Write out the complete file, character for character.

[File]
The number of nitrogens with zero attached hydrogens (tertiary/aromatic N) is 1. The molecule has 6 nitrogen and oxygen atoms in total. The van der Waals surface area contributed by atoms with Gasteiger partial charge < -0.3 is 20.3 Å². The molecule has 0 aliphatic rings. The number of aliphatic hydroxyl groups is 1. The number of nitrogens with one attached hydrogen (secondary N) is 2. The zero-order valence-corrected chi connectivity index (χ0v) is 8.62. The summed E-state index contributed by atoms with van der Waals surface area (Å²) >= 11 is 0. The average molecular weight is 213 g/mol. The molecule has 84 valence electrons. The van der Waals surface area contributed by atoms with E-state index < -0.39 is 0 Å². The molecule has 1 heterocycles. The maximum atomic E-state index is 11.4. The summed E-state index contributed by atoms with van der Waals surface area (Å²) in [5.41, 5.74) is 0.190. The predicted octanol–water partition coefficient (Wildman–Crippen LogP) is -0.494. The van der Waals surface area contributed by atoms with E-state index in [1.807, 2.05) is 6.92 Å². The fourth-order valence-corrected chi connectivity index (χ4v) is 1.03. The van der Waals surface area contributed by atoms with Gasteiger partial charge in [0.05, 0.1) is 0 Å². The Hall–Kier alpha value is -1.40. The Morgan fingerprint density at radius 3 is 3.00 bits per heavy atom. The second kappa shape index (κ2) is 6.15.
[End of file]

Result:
The number of nitrogens with zero attached hydrogens (tertiary/aromatic N) is 1. The molecule has 6 nitrogen and oxygen atoms in total. The van der Waals surface area contributed by atoms with Gasteiger partial charge < -0.3 is 20.3 Å². The molecule has 0 aliphatic rings. The number of aliphatic hydroxyl groups is 1. The number of nitrogens with one attached hydrogen (secondary N) is 2. The zero-order valence-corrected chi connectivity index (χ0v) is 8.62. The summed E-state index contributed by atoms with van der Waals surface area (Å²) >= 11 is 0. The average molecular weight is 213 g/mol. The molecule has 84 valence electrons. The van der Waals surface area contributed by atoms with E-state index < -0.39 is 0 Å². The molecule has 1 heterocycles. The maximum atomic E-state index is 11.4. The summed E-state index contributed by atoms with van der Waals surface area (Å²) in [5.41, 5.74) is 0.190. The predicted octanol–water partition coefficient (Wildman–Crippen LogP) is -0.494. The van der Waals surface area contributed by atoms with E-state index in [1.807, 2.05) is 6.92 Å². The fourth-order valence-corrected chi connectivity index (χ4v) is 1.03. The van der Waals surface area contributed by atoms with Gasteiger partial charge in [0.05, 0.1) is 0 Å². The Hall–Kier alpha value is -1.40. The Morgan fingerprint density at radius 3 is 3.00 bits per heavy atom. The second kappa shape index (κ2) is 6.15.